Paul Krugman begins to discuss our new economy — the Postnormal — but he doesn’t call it that, at least not yet. Mostly it seems like he is responding to an economic hand grenade thrown by Robert Gordon of Northwestern University, who suggests that the last era of industrialism — electrification — ran from 1890 to the 1960s, and since then we have been floundering, because the information technology revolution hasn’t had as big as an impact:
Is Growth Over? - Paul Krugman via NYTimes.com
Recently, Robert Gordon of Northwestern University created a stir by arguing that economic growth is likely to slow sharply — indeed, that the age of growth that began in the 18th century may well be drawing to an end.
Mr. Gordon points out that long-term economic growth hasn’t been a steady process; it has been driven by several discrete “industrial revolutions,” each based on a particular set of technologies. The first industrial revolution, based largely on the steam engine, drove growth in the late-18th and early-19th centuries. The second, made possible, in large part, by the application of science to technologies such as electrification, internal combustion and chemical engineering, began circa 1870 and drove growth into the 1960s. The third, centered around information technology, defines our current era.
And, as Mr. Gordon correctly notes, the payoffs so far to the third industrial revolution, while real, have been far smaller than those to the second. Electrification, for example, was a much bigger deal than the Internet.
It’s an interesting thesis, and a useful counterweight to all the gee-whiz glorification of the latest tech. And while I don’t think he’s right, the way in which he’s probably wrong has implications equally destructive of conventional wisdom. For the case against Mr. Gordon’s techno-pessimism rests largely on the assertion that the big payoff to information technology, which is just getting started, will come from the rise of smart machines.
[… a discussion of the state of AI… smart machines…]
So machines may soon be ready to perform many tasks that currently require large amounts of human labor. This will mean rapid productivity growth and, therefore, high overall economic growth.
But — and this is the crucial question — who will benefit from that growth? Unfortunately, it’s all too easy to make the case that most Americans will be left behind, because smart machines will end up devaluing the contribution of workers, including highly skilled workers whose skills suddenly become redundant. The point is that there’s good reason to believe that the conventional wisdom embodied in long-run budget projections — projections that shape almost every aspect of current policy discussion — is all wrong.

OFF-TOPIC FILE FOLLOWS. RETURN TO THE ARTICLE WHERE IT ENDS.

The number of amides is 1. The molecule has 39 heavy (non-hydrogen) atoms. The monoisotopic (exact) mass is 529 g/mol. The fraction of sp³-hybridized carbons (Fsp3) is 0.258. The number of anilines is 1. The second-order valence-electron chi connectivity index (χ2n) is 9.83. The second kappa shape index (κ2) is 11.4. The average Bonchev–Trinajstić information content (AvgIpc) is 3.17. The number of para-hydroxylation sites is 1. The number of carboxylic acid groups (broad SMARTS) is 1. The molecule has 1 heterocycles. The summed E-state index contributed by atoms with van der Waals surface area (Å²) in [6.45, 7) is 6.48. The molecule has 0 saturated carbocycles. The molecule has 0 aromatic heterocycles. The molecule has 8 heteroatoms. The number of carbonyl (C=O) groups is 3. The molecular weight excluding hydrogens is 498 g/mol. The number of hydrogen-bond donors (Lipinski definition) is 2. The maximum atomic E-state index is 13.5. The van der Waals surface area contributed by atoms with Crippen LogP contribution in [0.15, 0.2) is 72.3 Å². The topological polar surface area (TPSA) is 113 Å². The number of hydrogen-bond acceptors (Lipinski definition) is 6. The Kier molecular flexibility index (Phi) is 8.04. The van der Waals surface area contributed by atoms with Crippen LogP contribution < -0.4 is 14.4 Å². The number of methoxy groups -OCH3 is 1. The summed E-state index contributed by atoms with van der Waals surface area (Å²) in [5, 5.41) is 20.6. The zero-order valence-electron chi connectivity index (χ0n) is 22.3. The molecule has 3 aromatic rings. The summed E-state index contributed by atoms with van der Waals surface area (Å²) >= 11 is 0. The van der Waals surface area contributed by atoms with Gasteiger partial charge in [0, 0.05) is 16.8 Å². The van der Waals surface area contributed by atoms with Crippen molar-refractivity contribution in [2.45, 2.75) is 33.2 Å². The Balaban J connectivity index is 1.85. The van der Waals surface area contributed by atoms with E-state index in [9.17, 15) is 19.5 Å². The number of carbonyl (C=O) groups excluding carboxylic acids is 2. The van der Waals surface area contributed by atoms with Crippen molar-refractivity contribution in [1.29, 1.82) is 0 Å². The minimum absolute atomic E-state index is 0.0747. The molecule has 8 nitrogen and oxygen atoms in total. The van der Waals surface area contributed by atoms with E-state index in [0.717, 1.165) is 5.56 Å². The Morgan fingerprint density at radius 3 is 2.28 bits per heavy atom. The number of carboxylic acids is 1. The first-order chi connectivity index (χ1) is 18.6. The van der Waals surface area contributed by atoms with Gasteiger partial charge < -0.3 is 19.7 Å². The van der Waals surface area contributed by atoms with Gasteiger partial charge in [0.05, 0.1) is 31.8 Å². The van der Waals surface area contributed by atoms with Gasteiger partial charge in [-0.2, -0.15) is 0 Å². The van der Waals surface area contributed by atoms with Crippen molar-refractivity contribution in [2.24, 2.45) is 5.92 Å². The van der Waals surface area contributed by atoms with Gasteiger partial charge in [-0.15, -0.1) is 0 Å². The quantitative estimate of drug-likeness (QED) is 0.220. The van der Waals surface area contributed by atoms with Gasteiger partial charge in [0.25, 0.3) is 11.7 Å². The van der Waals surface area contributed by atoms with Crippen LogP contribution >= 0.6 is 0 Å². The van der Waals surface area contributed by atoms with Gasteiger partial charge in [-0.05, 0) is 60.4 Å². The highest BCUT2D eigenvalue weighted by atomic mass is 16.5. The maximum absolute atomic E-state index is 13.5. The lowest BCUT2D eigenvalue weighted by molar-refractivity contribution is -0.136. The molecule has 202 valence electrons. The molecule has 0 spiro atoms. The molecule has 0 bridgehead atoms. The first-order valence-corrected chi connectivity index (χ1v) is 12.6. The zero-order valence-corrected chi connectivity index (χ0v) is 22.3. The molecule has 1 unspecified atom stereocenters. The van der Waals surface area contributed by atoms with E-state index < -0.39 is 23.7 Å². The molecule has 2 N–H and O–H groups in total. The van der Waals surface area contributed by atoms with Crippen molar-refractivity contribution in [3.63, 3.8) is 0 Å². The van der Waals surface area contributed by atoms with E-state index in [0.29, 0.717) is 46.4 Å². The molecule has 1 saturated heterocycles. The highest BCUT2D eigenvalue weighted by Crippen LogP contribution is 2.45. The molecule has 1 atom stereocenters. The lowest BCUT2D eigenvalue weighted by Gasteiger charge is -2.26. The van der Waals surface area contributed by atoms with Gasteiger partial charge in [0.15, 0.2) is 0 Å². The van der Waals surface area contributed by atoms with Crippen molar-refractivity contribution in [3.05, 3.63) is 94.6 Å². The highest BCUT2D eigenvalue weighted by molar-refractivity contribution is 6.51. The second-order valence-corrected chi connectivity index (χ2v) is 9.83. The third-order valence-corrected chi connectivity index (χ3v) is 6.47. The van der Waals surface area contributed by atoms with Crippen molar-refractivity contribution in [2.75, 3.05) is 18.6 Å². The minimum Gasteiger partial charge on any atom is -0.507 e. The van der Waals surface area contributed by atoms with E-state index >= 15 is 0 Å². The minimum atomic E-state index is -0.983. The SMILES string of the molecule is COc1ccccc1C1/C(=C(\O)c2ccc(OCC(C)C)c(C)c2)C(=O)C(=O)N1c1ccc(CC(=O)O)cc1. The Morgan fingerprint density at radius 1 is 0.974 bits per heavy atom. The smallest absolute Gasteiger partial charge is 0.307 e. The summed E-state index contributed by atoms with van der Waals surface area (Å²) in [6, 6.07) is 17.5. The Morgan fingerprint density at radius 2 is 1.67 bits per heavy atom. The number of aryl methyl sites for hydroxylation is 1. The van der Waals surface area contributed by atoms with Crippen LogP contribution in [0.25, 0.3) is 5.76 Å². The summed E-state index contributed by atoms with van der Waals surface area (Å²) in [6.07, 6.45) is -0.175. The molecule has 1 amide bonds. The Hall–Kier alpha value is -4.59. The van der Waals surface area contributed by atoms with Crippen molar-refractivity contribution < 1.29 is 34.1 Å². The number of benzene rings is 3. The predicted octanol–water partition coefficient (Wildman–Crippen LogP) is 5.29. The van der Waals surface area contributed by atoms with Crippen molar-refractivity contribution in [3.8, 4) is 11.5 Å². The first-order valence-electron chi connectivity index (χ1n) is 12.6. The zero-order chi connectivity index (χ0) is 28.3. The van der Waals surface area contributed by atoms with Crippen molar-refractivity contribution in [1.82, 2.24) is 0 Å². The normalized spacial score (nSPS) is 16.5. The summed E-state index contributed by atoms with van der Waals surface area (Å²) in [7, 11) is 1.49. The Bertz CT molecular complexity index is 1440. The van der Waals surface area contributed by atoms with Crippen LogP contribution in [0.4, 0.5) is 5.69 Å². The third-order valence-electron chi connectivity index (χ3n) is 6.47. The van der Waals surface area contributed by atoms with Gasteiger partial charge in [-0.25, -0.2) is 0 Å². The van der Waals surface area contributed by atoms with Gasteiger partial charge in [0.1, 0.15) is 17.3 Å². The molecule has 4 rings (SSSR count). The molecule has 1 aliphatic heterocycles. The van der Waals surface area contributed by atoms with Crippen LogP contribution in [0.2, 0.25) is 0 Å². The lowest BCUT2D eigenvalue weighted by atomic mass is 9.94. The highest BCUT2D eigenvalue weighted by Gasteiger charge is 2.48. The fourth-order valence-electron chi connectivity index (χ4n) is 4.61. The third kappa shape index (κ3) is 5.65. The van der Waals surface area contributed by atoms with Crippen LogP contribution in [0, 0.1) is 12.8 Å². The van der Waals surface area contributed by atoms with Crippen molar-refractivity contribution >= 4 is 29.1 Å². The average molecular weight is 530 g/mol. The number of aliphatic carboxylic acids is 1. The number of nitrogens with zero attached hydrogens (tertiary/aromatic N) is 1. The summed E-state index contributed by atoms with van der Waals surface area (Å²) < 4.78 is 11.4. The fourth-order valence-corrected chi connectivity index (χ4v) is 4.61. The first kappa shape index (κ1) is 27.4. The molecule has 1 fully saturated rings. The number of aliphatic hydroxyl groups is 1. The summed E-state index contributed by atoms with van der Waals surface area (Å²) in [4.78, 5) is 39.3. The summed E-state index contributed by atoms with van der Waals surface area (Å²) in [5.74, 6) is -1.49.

What Krugman doesn’t say — and perhaps doesn’t see — is that the ephemeralization of labor due to information technology has been going on for decades, and that may be it’s biggest impact: ending jobs. Remember all those jobs were people typed in data based on insurance, medical, and government forms sent through the mail? All those secretaries that used to manage people’s travel, appointments, and business meetings? Telephone operators? The expediters that would figure out the best route for a fleet of UPS trucks to make their deliveries? That’s all gone now, slurped up by information technology.
Consider only a few breakthroughs likely to have an impact in the near future. Autonomous vehicles are on the immediate horizon, and their biggest impact won’t be on hipsters in urban centers: it will be on truck transport. In 2010, there were 1,604,800 truck drivers in the US, making an average of $18.15/hour (Bureau Of Labor Statistics). The number of drivers is growing, and there is a unmet demand because the work is so awful: long hours, not great pay, and dangerous work.
So, imagine autonomous trucking systems taking over freight, at least long haul freight: 33% of those jobs. Bang. Gone.
239,900 taxi drivers and chauffers. Bang. Gone.
67,100 Train engineers and operators. Bang. Gone.
100,000 airplane pilots (another industry with a looming talent cliff, because more than half are over 50 and must retire at 65). Bang. Gone.
A couple of million semi-skilled workers on the street, with nowhere to work.
And that’s only one breakthrough. Imagine if there were 10 others, that each erased 10 million jobs.
How many Blockbuster jobs were lost when Netflix and Redbox came along? 60,000, and innumerable other chains and mom-and-pop video stores likely tripled that.
What about a Redbox in a Subway? What if you walked in, typed what you wanted into a touchscreen, and swiped your credit card, and left? A store could be managed with one person per shift — to deal with the machinery — and Subway would save a fortune, and maybe drop the price a bit. And you’d still get a fresh, made to order sandwich. There are 4 million people working in the fast food industry, as of 2011.
I project that we will see over 25 million more people out of work because of these advances. Permanently.
It’s the Postnormal, and — among other activities — US and state policies should be directed toward shorter work week for the same pay, which would share the bounties of ephemeralization with the working people and not just to the folks that own the machinery. More important: If we share the work that is left, so that people worked, say, 25 hours a week, what are they supposed to do?
Of course if things just keep on as is at present, these people will be shit-canned, and join a permanent underclass of people who cannot find work in a world where there isn’t enough to go around.
I will dig up more on Robert Gordon’s thesis, and await Krugman’s next piece with interest.